The number of entities lobbying on digital currencies and blockchain reportedly grew almost thrice in the course of the past year, reaching 33 projects in the fourth quarter of 2018 compared to 12 in the same period of 2017.
Jerry Brito — executive director at the non-profit organization Coin Center that works with Reps. Warren Davidson (R-Ohio) and Darren Soto (D-Fla.), both known for their cryptocurrency-friendly attitude — reportedly suggested that the growth is driven by securities regulation.
In January, Soto stated that most cryptocurrencies should not be regulated under the country’s securities regulator. According to Soto, crypto should be overseen by the Commodities and Futures Trading Commission and Federal Trade Commission — rather than classed as securities under the Securities and Exchange Commission’s charge.
Blockchain companies purportedly face more difficulties when it comes to the technology’s deployment outside digital currencies. According to lobbyist Dina Ellis Rochkind, blockchain firms are still in the early stages of winning allies in Congress. Izzy Klein from Ripple-backed Klein/Johnson Group, which lobbies for the Securing America’s Internet of Value Coalition, said:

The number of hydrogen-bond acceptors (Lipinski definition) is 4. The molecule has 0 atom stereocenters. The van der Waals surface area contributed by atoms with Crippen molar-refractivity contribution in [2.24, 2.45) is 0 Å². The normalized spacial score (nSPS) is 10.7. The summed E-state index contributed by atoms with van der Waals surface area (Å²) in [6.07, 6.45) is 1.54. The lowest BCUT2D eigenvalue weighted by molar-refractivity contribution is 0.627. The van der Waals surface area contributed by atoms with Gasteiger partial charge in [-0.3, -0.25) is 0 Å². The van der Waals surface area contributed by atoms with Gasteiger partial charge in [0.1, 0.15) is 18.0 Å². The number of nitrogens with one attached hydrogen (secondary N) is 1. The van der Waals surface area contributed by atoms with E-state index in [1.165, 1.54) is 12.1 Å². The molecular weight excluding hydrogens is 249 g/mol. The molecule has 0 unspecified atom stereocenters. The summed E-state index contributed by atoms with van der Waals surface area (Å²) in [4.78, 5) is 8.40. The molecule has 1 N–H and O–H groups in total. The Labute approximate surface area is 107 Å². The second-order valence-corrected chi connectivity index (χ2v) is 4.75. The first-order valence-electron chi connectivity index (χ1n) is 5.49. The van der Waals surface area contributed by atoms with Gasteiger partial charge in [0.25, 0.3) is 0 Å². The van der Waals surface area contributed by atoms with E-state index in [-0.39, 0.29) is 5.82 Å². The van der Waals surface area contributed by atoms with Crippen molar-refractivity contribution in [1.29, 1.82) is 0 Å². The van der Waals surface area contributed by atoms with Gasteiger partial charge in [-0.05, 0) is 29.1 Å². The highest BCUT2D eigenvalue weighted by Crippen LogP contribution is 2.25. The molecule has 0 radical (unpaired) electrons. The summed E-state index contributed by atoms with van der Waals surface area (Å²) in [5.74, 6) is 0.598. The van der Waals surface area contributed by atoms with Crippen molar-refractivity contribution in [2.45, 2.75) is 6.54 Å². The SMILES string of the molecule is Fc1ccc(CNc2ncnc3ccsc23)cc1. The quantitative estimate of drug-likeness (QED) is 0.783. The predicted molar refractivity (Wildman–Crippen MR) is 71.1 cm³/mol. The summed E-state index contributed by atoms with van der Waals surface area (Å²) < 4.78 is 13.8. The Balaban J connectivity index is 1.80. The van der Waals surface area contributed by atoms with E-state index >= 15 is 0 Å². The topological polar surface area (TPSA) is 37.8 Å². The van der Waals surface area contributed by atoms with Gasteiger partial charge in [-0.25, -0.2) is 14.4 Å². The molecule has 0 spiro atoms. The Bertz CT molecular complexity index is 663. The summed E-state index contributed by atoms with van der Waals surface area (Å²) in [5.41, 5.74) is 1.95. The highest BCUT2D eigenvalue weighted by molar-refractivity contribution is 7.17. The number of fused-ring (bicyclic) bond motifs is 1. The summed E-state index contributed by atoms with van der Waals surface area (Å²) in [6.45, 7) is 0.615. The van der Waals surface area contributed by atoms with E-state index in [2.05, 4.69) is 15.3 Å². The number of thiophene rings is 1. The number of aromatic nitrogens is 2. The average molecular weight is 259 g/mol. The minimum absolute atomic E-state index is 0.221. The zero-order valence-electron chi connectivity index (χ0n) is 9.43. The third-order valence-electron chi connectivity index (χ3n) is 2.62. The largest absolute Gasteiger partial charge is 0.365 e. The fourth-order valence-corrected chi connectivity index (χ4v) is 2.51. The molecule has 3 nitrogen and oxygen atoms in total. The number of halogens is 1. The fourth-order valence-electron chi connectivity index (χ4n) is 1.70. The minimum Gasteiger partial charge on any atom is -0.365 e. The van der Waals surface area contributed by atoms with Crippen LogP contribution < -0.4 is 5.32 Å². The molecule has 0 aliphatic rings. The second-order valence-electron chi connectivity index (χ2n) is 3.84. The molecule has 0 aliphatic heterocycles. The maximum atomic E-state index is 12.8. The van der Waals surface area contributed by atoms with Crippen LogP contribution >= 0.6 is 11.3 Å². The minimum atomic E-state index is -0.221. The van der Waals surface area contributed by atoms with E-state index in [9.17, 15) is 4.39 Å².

“I think that when you have a new technology and new platforms in older and heavily regulated spaces, you need as many legitimate voices and boots on the ground that you can get.”
Last year, major industry leaders such crypto exchange Coinbase, technology startup Protocol Labs, as well as the Digital Currency Group and Polychain Capital, formed the “first” lobbying group representing the blockchain industry in Washington D.C. The Blockchain Association will purportedly represent entrepreneurs and investors who are engaged in blockchain-based projects.
Recently, Rep. Kevin McCarthy, the current Republican Minority Leader in the United States House of Representatives, said that blockchain can make the Congress a more efficient and transparent place. McCarthy stated:
“Blockchain is changing and revolutionizing the security of the financial industry. Why would we wait around and why wouldn’t we institute blockchain on our own, to be able to check the technology but also the transparency of our own legislative process?”